An eternal 1st of May

Devising large scale public space is a hazardous undertaking, if not an implausible one. All ‘successful’ examples seem to share but one specific propensity: their capacity for palimpsest behaviour and symbolic impurity.

Somewhere in the summer of 2008 an unrelentless palimpsest was stumbled upon, a shapeless ground called ‘Skanderbeg Square’, Tirana’s most allegorical and permissive central space spreading over more than 170.000m2.

Apart from being the city’s prime bone of contention for politics and religion Skanderbeg’s main auspicious merrit has been its performance as a gargantuan roundabout, a lawless playground held together by a static cloud of unfiltered diesel fumes.

Only one day a year – the 1st of May – wheels and other burdens get banned from the Square and its adjacent boulevards, turning the center into an endless ground for some serious Italian-inspired strolling, a piacere. A momentous display of vast humming masses without ideological ballast or lingering frays.

What if this 1st of May placidity could be perenially at hand? How soothing or onerous would this be in a city like Tirana? Presumably it was this exact trope pondering Edi Rama in the summer of 2008 whilst preparing to put Skanderbeg up for architectural competition. Could the possibility for an eternal 1st of May be a gift to citizens? And how to avoid meaningless sentimentality or a misguiding sense of sehnsucht?

Instead of publishing a typical architectural brief Rama sent out a letter. A clarion call for help, deeply personal and upfront. By doing so the Mayor – almost uneventfully – reinvented the concept of ‘the architectural brief’, freeing it from its typical and all too administrative claims. Some fragments of the letter:

(…) A competition for Skanderbeg Square. Time has come. I have repeatedly hesitated because this square gives rise to great dilemmas every time we brood over working on it. (…) A space where manifestations beyond comparison were organized to hail the occupiers, and then see the liberators covered in flowers; to mourn Stalin and welcome Khrushchev; to demonstrate boundless love for Chou en-lai at the time of the great love affair with China, and to vent ideological hatred against the citizens that stormed the foreign embassies after the fall of the Berlin Wall (…) To mourn the death of the dicatator Enver Hoxha in April 1985 and to drag down his monument in February 1991 (…) These are some of the questions, as yet unanswered, concerning this square where the history of the Albanian state – not yet 100 years old – was written. In order to find the answers we need assitance from those that look at the Skanderbeg Square from the outside, whose eyes have not been bloodied by the history we have lived through and are trained in dealing with such conceptual battles, free of prejudices towards the heritage of the past and with no fear of what the future may give birth to in this challenging space. (…) Since the square became hostage to dilemmas and cars, a space unfit for living and in constant degradation, one could not but be impressed by the silhouettes of citizens, the elderly, families and young children, who when seating along the edge of the square in the afternoons at the end of winter, resemble spectators that have been waiting for seventeen years for something to happen to the emptiness of the arena. What will happen?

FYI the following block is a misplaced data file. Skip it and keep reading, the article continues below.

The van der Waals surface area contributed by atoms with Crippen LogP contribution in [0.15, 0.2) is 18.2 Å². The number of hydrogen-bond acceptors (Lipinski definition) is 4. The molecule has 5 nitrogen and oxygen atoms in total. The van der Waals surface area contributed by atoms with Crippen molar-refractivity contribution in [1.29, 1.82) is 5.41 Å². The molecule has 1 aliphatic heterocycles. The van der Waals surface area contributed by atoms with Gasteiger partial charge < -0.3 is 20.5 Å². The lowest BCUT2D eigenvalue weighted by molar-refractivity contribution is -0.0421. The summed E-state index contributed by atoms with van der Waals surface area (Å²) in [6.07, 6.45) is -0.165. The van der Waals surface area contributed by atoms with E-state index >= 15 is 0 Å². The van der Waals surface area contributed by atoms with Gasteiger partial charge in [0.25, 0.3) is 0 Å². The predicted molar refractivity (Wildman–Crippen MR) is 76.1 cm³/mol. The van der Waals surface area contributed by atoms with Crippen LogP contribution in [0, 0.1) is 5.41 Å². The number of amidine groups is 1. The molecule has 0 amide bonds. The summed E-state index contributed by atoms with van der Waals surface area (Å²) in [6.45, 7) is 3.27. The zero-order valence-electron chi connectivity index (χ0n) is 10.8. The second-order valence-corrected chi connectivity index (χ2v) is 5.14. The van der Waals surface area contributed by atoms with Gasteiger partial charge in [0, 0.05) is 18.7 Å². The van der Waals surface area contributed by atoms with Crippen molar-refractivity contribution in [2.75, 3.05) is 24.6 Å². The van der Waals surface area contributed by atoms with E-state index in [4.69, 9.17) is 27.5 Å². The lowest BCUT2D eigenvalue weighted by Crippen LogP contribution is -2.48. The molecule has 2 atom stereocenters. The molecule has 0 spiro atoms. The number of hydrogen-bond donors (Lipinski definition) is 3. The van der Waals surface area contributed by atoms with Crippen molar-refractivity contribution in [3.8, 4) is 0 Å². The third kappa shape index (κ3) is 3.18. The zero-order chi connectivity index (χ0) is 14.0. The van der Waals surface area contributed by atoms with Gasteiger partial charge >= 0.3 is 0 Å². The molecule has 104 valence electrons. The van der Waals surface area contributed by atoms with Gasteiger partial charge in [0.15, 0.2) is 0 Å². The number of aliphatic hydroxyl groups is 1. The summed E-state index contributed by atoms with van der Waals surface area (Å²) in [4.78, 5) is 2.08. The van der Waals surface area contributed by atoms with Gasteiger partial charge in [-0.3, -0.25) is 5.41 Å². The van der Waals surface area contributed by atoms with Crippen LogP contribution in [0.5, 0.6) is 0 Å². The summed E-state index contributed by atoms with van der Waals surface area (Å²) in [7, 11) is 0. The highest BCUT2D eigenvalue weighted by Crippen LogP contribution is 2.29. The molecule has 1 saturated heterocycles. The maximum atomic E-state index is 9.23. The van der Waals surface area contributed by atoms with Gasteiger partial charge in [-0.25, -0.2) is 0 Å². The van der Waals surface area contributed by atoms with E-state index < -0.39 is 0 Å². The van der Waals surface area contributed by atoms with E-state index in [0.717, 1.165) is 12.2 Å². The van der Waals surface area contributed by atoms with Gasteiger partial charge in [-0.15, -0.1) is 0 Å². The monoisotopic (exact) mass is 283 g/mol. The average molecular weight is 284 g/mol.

Reading this ‘brief’ you couldn’t help feeling humbled, challenged and focussed. Of course ‘moving from words to buildings is one of the great challenges of architecture’, as succinctly stated by Denise Scott Brown.¹ The eternal struggle of creating the physical from the verbal.

The ten years following the competition’s entry endorsed Scott Brown’s words in a more than ominous way: the eternal ‘yes but no’, unrivaled political scramble, annuling the project, starting the project, then annuling the construction site halfway through, literally burrying the project for the sake of a new roundabout, excavating what was burried, building anew, …

Euphemistically speaking this decade of political upheaval has sharpened the ideas of what the square could and should do. And perhaps the most radical outcome of this coerced detour has been the abolishment of the singular and central idea of ‘the square’. Gradually the project became square, the free associative and exploded arena Rama was hinting at.

The square opened some two weeks ago with an abundant fest. The event made clear that Tirana has been offered a new abysmal scale, a surplus space opening up the palimpsest installed by fascism, communism, democracy and ecocide. Skanderbeg has resuscitated a forgotten and deprived res publica, with at its core the simple act of sauntering citizens. For now all is tranquil and harmonious, a piacere.

Peter Swinnen
July 7, 2017

[1] SCOTT BROWN D. Words about Architecture. Having Words. AA Words 4 (2009)